Dear Carrie: I have a question about a group of workers who I feel are often left out of discussions about job seekers: Older workers. People over 50 have a hard time finding a job. I know because I am one of them. Employers assume that we're going to retire at any time and leave them in the lurch or that we don't know how to use a computer. In one interview, an employer said to me, "You know you have to know how to use a computer," even though my resume states that I have computer skills.
Older workers not only bring job experience to the workplace but also life experience. But too many employers won't give us a chance, even at lower-paying jobs. They tell us we are "overqualified" or fear we'll leave as soon as we find a job in our field. How do we overcome all these assumptions? How do we use our life experiences as a plus in the interview?
— The Age Factor
Dear Age: You've probably heard the real estate adage about the top three key selling points of a property: Location, location, location. Your best avenue to success could well be "networking, networking, networking," according to one career strategist.
"Networking like you've never networked before is more likely to bring you success than applying to jobs online," said Glory Borgeson, president of Borgeson Consulting Inc., a Chicago area career-coaching firm. "Be clear with everyone you know about what type of job you're looking for."
Then, leverage those acquaintances by asking them to recommend people in their networks you should talk to, said Borgeson.
If they blank out on that question, ask if you can connect with them on LinkedIn.
When you find a company you're interested in, look it up on LinkedIn to see if any of your LinkedIn connections are also connected to any of the business' employees. The latter would be known as your "secondary connections."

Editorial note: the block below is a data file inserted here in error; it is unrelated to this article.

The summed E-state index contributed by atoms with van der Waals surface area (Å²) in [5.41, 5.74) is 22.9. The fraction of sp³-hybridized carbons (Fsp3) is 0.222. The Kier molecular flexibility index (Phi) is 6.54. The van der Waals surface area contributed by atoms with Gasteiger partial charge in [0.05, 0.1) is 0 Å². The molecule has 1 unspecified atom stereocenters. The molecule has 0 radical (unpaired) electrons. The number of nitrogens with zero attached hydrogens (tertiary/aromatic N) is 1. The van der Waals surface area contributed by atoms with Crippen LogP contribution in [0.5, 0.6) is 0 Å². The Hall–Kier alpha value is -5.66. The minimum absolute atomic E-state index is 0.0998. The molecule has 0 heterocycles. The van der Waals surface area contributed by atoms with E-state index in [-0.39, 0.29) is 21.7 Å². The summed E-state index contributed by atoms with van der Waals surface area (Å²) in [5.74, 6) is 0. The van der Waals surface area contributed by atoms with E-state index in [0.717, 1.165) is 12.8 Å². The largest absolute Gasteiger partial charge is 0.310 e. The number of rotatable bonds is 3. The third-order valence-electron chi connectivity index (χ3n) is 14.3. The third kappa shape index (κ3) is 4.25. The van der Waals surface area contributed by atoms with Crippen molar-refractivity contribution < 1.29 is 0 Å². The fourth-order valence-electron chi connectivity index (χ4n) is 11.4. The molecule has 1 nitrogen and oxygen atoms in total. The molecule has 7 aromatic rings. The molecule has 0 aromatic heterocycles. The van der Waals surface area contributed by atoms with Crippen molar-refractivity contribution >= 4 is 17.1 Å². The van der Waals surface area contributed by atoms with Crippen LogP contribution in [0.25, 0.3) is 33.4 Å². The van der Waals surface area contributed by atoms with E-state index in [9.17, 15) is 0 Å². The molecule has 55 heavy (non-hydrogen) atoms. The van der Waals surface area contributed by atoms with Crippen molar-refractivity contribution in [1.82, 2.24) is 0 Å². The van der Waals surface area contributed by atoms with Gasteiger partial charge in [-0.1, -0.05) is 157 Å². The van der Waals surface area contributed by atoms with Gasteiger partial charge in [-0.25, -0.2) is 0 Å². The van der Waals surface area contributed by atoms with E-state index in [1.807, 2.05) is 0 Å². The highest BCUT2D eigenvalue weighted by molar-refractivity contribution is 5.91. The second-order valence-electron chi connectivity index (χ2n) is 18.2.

When you find an employee at the company whom you and your LinkedIn connection know, it's best to ask that person for an introduction to the executive at the company you want to speak with, she said.
"Don't mention the words 'job' or 'job hunting,' " at this stage, she said. "If you do, the person you want to meet might say, 'I don't know of any job openings here,' and the potential conversation stops there."
When you speak with the executive, try to find out something about him or her. Use the person's LinkedIn profile for ideas. And ask about the company culture. When prompted, tell the person a bit about your background and what you're looking for in a new position, she said.
And before the conversation ends, ask if you can connect with him or her on LinkedIn, and if you should speak to anyone else at the company.
"The idea is to have as many conversations as possible with people at a company you're interested in," she said. "This way you increase the likelihood that hiring managers will hear your name," she said.
Every two or three months you should send the people you met at the company a message on LinkedIn, she said. Post interesting articles in the "share an article, photo or 'update' " section on LinkedIn's home page.
"The idea is to stay visible to all of these people," she said. "You want them to think of you first when they have a job need you can fill."
And in the process, age becomes less of a focus, Borgeson said.
"If people at companies you're interested in already know you, they won't have a hang-up about you being an older worker," she said. "You won't have to explain it or endure insults during the interview. They will already welcome your experience and expertise."
Carrie Mason-Draffen is a columnist for Newsday and the author of 151 Quick Ideas to Deal With Difficult People. Contact her at [email protected]